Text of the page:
For full functionality of this site it is necessary to enable JavaScript. Here are the instructions how to enable JavaScript in your web browser. If you are visiting our website from a mobile device you will not be redirected to our mobile website without javascript enabled. Here are the instructions how to enable JavaScript in your phone. Thanks

Chandler

(803) 644-5335
103
Waterloo St. SW.
Aiken, SC 29801

CfromChandler

chandlerline

lawfirmPA

Personal Injury n Criminal Defense n Wrongful Death
Automobile & Tractor Trailer Accidents
n Workers' Compensation

viewourcommercialbutton

Everett K. Chandler, Esq.
Attorney and Counseler at Law

chandlerline1

lawfirmpa

Personal Injury n Criminal Defense n Wrongful Death
Automobile & Tractor Trailer Accidents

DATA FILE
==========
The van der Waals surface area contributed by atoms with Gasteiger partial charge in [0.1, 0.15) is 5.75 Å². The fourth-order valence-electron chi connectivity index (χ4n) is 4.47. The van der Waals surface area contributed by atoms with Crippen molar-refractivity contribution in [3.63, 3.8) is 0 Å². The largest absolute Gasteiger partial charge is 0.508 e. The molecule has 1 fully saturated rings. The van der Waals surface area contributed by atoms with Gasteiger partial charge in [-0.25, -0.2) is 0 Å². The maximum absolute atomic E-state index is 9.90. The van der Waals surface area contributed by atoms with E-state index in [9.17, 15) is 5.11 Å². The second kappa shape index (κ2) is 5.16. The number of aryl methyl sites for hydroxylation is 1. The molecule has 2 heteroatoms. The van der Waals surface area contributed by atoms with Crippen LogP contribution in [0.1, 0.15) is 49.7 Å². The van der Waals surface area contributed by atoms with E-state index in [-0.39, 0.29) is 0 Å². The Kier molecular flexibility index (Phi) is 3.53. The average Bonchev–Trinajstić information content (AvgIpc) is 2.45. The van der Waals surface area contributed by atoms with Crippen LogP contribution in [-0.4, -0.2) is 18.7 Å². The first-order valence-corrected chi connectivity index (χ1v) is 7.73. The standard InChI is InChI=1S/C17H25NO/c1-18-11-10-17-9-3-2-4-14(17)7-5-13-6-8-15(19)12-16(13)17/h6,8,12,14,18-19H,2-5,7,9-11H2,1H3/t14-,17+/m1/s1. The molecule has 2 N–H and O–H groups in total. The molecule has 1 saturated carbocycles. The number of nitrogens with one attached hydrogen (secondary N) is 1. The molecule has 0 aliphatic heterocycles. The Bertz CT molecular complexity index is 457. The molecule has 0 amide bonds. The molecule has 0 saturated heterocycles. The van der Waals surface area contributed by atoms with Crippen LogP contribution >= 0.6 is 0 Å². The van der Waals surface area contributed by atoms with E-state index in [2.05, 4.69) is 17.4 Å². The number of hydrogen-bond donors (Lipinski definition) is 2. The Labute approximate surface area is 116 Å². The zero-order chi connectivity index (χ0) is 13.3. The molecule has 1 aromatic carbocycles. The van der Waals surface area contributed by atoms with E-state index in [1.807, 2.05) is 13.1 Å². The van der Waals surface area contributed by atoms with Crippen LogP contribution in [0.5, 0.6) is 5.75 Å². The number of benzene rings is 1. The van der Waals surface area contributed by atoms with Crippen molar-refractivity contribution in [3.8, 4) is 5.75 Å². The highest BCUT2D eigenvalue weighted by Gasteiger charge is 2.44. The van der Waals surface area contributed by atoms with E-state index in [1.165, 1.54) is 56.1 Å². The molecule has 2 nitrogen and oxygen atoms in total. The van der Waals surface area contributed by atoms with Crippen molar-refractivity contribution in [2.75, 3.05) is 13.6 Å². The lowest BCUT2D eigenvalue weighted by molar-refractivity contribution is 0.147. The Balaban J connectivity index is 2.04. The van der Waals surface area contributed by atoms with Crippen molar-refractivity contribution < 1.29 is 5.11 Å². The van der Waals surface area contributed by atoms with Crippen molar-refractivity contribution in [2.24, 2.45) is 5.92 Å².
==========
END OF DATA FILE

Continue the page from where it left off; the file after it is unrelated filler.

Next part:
n Workers' Compensation

Can a defendant be acquitted if he or she was on drugs when the crime was committed?

Defendants who commit crimes under the influence of drugs sometimes argue that their mental functioning was so impaired that they should not be held accountable for their conduct. Generally, however, voluntary impairment does not excuse criminal conduct, since people know or should know that drugs affect mental functioning, and they should therefore be held legally responsible if they commit crimes as a result of their voluntary use. An exception to this rule may exist in cases involving a crime that requires "specific intent," in which the offender must have intended the precise result that occurred but arguably could not have formed that intent in his or her drugged state.